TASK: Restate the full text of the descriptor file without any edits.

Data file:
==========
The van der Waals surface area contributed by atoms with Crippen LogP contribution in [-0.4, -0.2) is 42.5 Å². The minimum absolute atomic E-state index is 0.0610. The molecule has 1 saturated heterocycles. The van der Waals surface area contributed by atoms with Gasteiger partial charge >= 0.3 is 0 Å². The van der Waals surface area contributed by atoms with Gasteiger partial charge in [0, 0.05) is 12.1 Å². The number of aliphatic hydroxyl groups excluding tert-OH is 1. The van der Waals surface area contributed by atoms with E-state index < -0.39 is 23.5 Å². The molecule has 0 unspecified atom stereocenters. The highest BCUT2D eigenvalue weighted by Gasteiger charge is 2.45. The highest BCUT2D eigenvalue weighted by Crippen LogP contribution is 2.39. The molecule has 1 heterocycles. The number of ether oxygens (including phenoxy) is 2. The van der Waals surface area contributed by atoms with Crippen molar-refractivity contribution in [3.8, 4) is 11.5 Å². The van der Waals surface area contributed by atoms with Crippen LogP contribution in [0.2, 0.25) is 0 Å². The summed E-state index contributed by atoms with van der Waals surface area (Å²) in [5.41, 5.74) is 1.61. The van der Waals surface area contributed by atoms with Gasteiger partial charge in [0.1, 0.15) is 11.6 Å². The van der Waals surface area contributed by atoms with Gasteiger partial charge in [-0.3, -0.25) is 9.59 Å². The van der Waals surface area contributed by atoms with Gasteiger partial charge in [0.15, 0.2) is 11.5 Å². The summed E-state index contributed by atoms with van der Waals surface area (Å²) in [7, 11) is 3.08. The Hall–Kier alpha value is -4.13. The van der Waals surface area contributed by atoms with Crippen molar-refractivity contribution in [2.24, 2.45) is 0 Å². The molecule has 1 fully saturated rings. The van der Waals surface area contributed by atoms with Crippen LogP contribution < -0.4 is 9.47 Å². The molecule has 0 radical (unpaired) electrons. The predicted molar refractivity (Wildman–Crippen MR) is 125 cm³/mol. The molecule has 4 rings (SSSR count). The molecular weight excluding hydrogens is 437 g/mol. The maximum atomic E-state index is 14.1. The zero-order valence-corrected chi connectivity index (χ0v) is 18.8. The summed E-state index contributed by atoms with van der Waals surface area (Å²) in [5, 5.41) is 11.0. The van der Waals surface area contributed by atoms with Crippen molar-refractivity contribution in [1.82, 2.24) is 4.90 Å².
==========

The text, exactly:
The van der Waals surface area contributed by atoms with Crippen LogP contribution in [-0.4, -0.2) is 42.5 Å². The minimum absolute atomic E-state index is 0.0610. The molecule has 1 saturated heterocycles. The van der Waals surface area contributed by atoms with Gasteiger partial charge >= 0.3 is 0 Å². The van der Waals surface area contributed by atoms with Gasteiger partial charge in [0, 0.05) is 12.1 Å². The number of aliphatic hydroxyl groups excluding tert-OH is 1. The van der Waals surface area contributed by atoms with E-state index < -0.39 is 23.5 Å². The molecule has 0 unspecified atom stereocenters. The highest BCUT2D eigenvalue weighted by Gasteiger charge is 2.45. The highest BCUT2D eigenvalue weighted by Crippen LogP contribution is 2.39. The molecule has 1 heterocycles. The number of ether oxygens (including phenoxy) is 2. The van der Waals surface area contributed by atoms with Crippen molar-refractivity contribution in [3.8, 4) is 11.5 Å². The van der Waals surface area contributed by atoms with Crippen LogP contribution in [0.2, 0.25) is 0 Å². The summed E-state index contributed by atoms with van der Waals surface area (Å²) in [5.41, 5.74) is 1.61. The van der Waals surface area contributed by atoms with Gasteiger partial charge in [0.1, 0.15) is 11.6 Å². The van der Waals surface area contributed by atoms with Gasteiger partial charge in [-0.3, -0.25) is 9.59 Å². The van der Waals surface area contributed by atoms with Gasteiger partial charge in [0.15, 0.2) is 11.5 Å². The summed E-state index contributed by atoms with van der Waals surface area (Å²) in [7, 11) is 3.08. The Hall–Kier alpha value is -4.13. The van der Waals surface area contributed by atoms with Crippen molar-refractivity contribution in [2.24, 2.45) is 0 Å². The molecule has 1 fully saturated rings. The van der Waals surface area contributed by atoms with Crippen LogP contribution < -0.4 is 9.47 Å². The molecule has 0 radical (unpaired) electrons. The predicted molar refractivity (Wildman–Crippen MR) is 125 cm³/mol. The molecule has 4 rings (SSSR count). The molecular weight excluding hydrogens is 437 g/mol. The maximum atomic E-state index is 14.1. The zero-order valence-corrected chi connectivity index (χ0v) is 18.8. The summed E-state index contributed by atoms with van der Waals surface area (Å²) in [5, 5.41) is 11.0. The van der Waals surface area contributed by atoms with Crippen molar-refractivity contribution in [1.82, 2.24) is 4.90 Å².